Nigerian President Goodluck Jonathan said international support for his country amid violent attacks marks a setback for Islamist militants who kidnapped more than 200 schoolgirls.
“Coming to support us here is a major blow for the terrorists,” Jonathan said today at the World Economic Forum for Africa in the capital, Abuja, attended by leaders including Chinese Premier Li Keqiang and hundreds of international companies. “I believe the kidnap of these girls will be the beginning of the end for terror in Nigeria.”
The abduction of 276 schoolgirls from their dormitories on April 14 by the Islamist militant group, Boko Haram, in northeastern Borno state, has galvanized a global campaign to free them joined by U.S. First Lady Michelle Obama and Pakistani activist Malala Yousafzai.
“Our prayers are with the missing Nigerian girls and their families,” Obama said in a personal message on her Twitter account. She posted a photo of herself holding a piece of paper with the message “#BringBackOurGirls,” referring to the phrase that’s mobilized support and been used more than 1.6 million times on social-networking platforms. Yousafzai, a 16-year-old shot in the head by Taliban gunmen in October 2012, has added her voice to the campaign, appealing on Twitter for donations toward Nigerian education and empowerment programs.
The U.S., U.K., France and China plan to send security personnel and other unspecified support to the West African nation to help locate the students, some of them as young as 15. Abubakar Shekau, the leader of the militant group, which means “western education is a sin” in the Hausa language, has threatened to sell the girls in “markets” and marry them off.
The incident has spurred demonstrations in cities including the capital, Abuja, and the commercial hub of Lagos over the slow response of Nigerian President Goodluck Jonathan’s administration and its failure to protect citizens. Jonathan’s first public statement came 20 days after the kidnappings, in which he pledged to carry on with efforts to save the girls. As many as 53 of the students may have escaped on their own, according to community and school leaders.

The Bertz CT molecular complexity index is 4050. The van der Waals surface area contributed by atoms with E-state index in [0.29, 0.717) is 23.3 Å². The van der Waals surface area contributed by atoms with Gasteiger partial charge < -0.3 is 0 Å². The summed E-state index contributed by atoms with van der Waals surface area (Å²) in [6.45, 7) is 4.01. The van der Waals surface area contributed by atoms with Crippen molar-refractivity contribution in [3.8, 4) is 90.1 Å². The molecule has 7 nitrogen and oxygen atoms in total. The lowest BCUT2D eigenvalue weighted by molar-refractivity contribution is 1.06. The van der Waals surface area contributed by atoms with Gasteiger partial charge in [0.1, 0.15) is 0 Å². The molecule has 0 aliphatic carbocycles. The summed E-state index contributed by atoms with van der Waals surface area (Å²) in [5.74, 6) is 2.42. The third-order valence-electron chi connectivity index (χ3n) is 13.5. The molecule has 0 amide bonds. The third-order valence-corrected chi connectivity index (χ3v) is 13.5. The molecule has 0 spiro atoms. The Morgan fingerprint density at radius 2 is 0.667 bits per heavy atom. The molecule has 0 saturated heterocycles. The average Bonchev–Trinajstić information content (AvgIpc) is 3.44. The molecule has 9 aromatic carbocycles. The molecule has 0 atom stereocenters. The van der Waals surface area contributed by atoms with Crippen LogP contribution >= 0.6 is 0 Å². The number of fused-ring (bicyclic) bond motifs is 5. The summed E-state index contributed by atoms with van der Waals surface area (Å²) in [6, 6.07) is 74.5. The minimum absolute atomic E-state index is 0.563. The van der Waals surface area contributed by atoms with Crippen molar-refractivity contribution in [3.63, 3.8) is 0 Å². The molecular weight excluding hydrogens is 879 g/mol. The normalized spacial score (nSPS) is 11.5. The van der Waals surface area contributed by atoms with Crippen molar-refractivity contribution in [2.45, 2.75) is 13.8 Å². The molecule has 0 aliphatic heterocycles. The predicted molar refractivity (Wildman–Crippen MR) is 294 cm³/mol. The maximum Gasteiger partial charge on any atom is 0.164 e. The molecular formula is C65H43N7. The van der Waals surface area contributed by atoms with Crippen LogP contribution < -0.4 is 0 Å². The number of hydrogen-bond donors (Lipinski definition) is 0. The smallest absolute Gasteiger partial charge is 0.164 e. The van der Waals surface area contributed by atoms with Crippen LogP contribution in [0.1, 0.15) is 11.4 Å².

Another eight 12- to 15-year-old girls were kidnapped from Borno on May 4, according to the United Nations Children’s Fund.
In the first three months of the year, Boko Haram’s insurgency in northeastern Nigeria has left 1,500 people dead, more than half of them civilians, according to Amnesty International. Boko Haram in the past few years has increasingly targeted teachers and students, and more than 50 schools were attacked, partially destroyed or burnt down between July last year and January in Borno state, Unicef says.
A 200-minute “social media march” from 11 a.m. in Abuja today asked people to create awareness about the situation using online tools including Facebook Inc. and Instagram Inc. A petition on Change.org calling for the acceleration of rescue efforts has garnered more than half a million signatures.
Nigeria, Africa’s biggest crude producer and its most populous nation with 170 million people, is hosting the World Economic Forum on Africa this week in Abuja under tightened security. Two separate explosions have hit the city since mid-April, leaving a total of at least 94 people dead.
“The fantastic chance of this continent is its demographics,” Van Boxmeer said. “We have survived many tragic events on this continent. I want to be an Afro-optimist.”
The presence of political and business leaders from diverse nations in Nigeria is a “statement that terrorism cannot win,” African Development Bank President Donald Kaberuka said. “The problem is international and must be dealt with as such.”
To contact the editors responsible for this story: Nasreen Seria at email@example.com Dulue Mbachu, Karl Maier, Michael Gunn